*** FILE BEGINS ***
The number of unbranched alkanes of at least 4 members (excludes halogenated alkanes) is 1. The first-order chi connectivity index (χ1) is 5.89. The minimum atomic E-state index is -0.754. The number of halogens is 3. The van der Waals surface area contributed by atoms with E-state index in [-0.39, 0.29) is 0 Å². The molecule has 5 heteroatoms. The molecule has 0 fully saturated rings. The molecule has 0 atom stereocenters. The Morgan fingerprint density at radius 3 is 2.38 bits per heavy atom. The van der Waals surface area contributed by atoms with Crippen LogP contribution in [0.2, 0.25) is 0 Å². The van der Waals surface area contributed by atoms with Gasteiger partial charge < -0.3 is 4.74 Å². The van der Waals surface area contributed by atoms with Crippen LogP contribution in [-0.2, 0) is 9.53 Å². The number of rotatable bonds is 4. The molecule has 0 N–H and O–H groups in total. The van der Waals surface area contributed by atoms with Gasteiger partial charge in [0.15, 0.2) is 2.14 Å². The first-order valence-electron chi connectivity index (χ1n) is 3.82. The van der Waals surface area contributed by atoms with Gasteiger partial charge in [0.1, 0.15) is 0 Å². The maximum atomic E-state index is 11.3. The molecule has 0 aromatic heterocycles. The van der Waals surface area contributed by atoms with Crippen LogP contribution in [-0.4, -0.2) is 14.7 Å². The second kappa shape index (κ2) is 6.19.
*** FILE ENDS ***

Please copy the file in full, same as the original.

The number of unbranched alkanes of at least 4 members (excludes halogenated alkanes) is 1. The first-order chi connectivity index (χ1) is 5.89. The minimum atomic E-state index is -0.754. The number of halogens is 3. The van der Waals surface area contributed by atoms with E-state index in [-0.39, 0.29) is 0 Å². The molecule has 5 heteroatoms. The molecule has 0 fully saturated rings. The molecule has 0 atom stereocenters. The Morgan fingerprint density at radius 3 is 2.38 bits per heavy atom. The van der Waals surface area contributed by atoms with Crippen LogP contribution in [0.2, 0.25) is 0 Å². The van der Waals surface area contributed by atoms with Gasteiger partial charge < -0.3 is 4.74 Å². The van der Waals surface area contributed by atoms with Crippen LogP contribution in [-0.2, 0) is 9.53 Å². The number of rotatable bonds is 4. The molecule has 0 N–H and O–H groups in total. The van der Waals surface area contributed by atoms with Gasteiger partial charge in [0.15, 0.2) is 2.14 Å². The first-order valence-electron chi connectivity index (χ1n) is 3.82. The van der Waals surface area contributed by atoms with Gasteiger partial charge in [0.1, 0.15) is 0 Å². The maximum atomic E-state index is 11.3. The molecule has 0 aromatic heterocycles. The van der Waals surface area contributed by atoms with Crippen LogP contribution in [-0.4, -0.2) is 14.7 Å². The second kappa shape index (κ2) is 6.19.